Fans finally have tradition to call their own
But did Alfie Countdown survive the lockout?
The first time Daniel Alfredsson heard the chant last spring, he had no idea that his hometown fans were serenading him.
The Senators captain had just finished addressing the media after a 2-1 loss to the Carolina Hurricanes at Scotiabank Place on April 3. After the scrum around him dispersed, Alfredsson was pulled aside and asked about what he heard at the 11-minute mark of each period that night.
The crowd had just debuted the Alfie Countdown, organized through a grassroots social media movement and word of mouth. When the game clock reached 11:11 of each period, the fans counted down to the 11-minute mark and started chanting, “Alfie! Alfie! Alfie!”
Alfredsson admitted he couldn’t make out what the crowd was saying that night. To him, the shouting sounded muffled and incoherent. He thought the chanting had been the work of disgruntled Quebec City hockey fans, who staged a similar choreographed action a few weeks earlier. When he was told that the chanting was actually done in his honour, he simply said, “I’ll have to pay attention to that next time.”
The next time it happened was during the Senators’ regular season finale at Scotiabank Place two days later. And that night, there was no mistaking the Alfie Countdown for anything else. The crowd was so into it by the third period, that the game on the ice become secondary to the watching the clock countdown from the 11:11 mark.
The tipping point for the chant came during the Senators’ first round playoff matchup with the New York Rangers. Alfredsson admitted to being stunned when he heard the “Alfie! Alfie!” chant from a group of Senators fans inside Madison Square Garden during Game 1 of the series. Those fans were quickly drowned out by the boisterous Rangers’ fans around them, but make no mistake about it: The Alfie Countdown had officially arrived.
Even when Alfredsson didn’t suit up for Games 3 and 4 of that series because of a concussion, the countdown chant continued in his absence at Scotiabank Place. And it finally seemed that Ottawa fans had something to call their own.
For years, Senators fans had been best known for leaving Scotiabank Place early in the third period in order to beat the traffic out of the parking lot on a cold night.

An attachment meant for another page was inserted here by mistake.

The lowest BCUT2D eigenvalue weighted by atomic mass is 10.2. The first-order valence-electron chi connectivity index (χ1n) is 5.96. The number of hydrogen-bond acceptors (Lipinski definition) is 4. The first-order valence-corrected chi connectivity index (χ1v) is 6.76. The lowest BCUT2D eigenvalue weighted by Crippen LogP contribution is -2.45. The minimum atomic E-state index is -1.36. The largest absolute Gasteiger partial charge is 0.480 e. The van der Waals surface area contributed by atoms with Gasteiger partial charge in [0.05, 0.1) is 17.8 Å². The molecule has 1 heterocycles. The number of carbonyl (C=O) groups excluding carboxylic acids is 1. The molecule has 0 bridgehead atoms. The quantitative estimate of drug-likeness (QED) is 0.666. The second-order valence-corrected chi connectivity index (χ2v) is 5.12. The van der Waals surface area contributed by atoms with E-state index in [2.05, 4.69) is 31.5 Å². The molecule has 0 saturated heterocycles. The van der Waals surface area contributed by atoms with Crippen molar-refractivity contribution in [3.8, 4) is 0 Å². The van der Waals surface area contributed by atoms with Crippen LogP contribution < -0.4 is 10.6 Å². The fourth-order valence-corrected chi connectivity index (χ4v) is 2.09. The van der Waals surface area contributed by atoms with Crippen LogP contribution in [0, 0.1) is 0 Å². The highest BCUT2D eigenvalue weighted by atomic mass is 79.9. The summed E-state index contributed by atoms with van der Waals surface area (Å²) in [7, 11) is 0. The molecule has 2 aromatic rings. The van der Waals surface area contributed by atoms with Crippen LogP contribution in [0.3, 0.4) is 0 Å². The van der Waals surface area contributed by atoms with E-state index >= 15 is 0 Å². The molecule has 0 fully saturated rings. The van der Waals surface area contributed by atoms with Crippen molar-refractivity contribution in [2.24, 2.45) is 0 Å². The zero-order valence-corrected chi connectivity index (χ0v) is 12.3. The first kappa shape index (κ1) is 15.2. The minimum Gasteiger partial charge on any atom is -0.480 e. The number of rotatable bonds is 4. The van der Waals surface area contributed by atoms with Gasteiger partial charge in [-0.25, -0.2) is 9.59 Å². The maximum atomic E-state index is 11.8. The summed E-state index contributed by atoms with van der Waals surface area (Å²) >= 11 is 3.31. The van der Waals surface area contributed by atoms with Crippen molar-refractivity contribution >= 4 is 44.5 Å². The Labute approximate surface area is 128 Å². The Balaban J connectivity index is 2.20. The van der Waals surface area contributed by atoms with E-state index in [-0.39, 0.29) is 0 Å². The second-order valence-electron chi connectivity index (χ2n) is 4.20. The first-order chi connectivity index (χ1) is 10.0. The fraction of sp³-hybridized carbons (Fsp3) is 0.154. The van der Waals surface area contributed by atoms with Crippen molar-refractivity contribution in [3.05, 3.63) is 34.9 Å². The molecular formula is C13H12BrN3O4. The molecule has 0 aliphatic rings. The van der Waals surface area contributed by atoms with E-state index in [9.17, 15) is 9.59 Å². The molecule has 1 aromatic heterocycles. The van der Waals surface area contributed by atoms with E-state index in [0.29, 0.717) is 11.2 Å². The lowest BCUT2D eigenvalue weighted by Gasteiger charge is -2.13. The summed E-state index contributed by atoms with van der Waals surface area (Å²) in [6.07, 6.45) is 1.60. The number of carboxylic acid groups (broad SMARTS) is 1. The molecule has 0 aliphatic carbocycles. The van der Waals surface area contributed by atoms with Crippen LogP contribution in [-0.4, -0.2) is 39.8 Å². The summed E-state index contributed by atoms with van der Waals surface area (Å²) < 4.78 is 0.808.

Other sports venues had unique traditions, but Ottawa always seemed like a dull place to watch a hockey game. At Yankee Stadium, the roll call for the starting lineup from the right field bleachers in the first inning has become legendary.
At Joe Louis Arena, the tossing of octopus on the ice is a ritual synonymous with Red Wings playoff games. In Philadelphia, the home crowd chants “sucks!” in unison when the visiting starting lineup is announced before Flyers games.
In Winnipeg, fans shout “True North” during the national anthem, a nod to the group that brought the NHL back to town.
But for the first 20 years of their existence — with apologies to Jon E. Shakka and Spartacat’s hotdog blaster — the Senators lacked any traditions that had the potential for staying power.
That is, until the Alfie Countdown appeared last spring.
On Monday night at Scotiabank Place, the Senators will play host to their first home game in almost nine months. In April, the Alfie Countdown was anticipated on a nightly basis. But now, one has to wonder if the NHL lockout has killed the momentum of Ottawa’s newest sports tradition. Will fans remember to start the countdown at the 11:11 mark of the first period of Monday night?
Earlier this week, I had a chance to ask Alfredsson about what it’s like to be in the middle of this unique ritual.
“It’s obviously neat. It’s great to feel like the fans respect me for what I’ve done here — and obviously, the feeling is mutual,” he said, adding that he wasn’t sure if the tradition would continue.
The 40-year-old captain also admitted that each time he is serenaded by the home crowd, it’s hard for him to acknowledge the moment because he’s in the middle of the game. It’s impossible to raise your stick in appreciation when you’re on the ice during play.
“It’s still a little bit awkward,” Alfredsson said with a smile. “You’re in the game and thinking, ‘Do I really deserve this?’”
On Monday night, we will find out if Ottawa fans believe Alfredsson deserves the chant again this season. The smart money says the Alfie Countdown will be resurrected this year, even if it takes a few games to work out the rust.
There are some who even predict this Alfie Countdown will continue at Scotiabank Place well after the captain retires. Before you think that’s a crazy notion, remember they still yell “Potvin Sucks!” at Madison Square Garden, even though it’s been almost 30 years since a certain Islanders defenceman played a game there.
Ottawa just might have a tradition that lasts a generation as well.
Ian Mendes covers a variety of sports — including Ottawa Senators hockey — for Rogers Sportsnet. He is co-author of the book The Best Seat In The House with Jamie McLennan.
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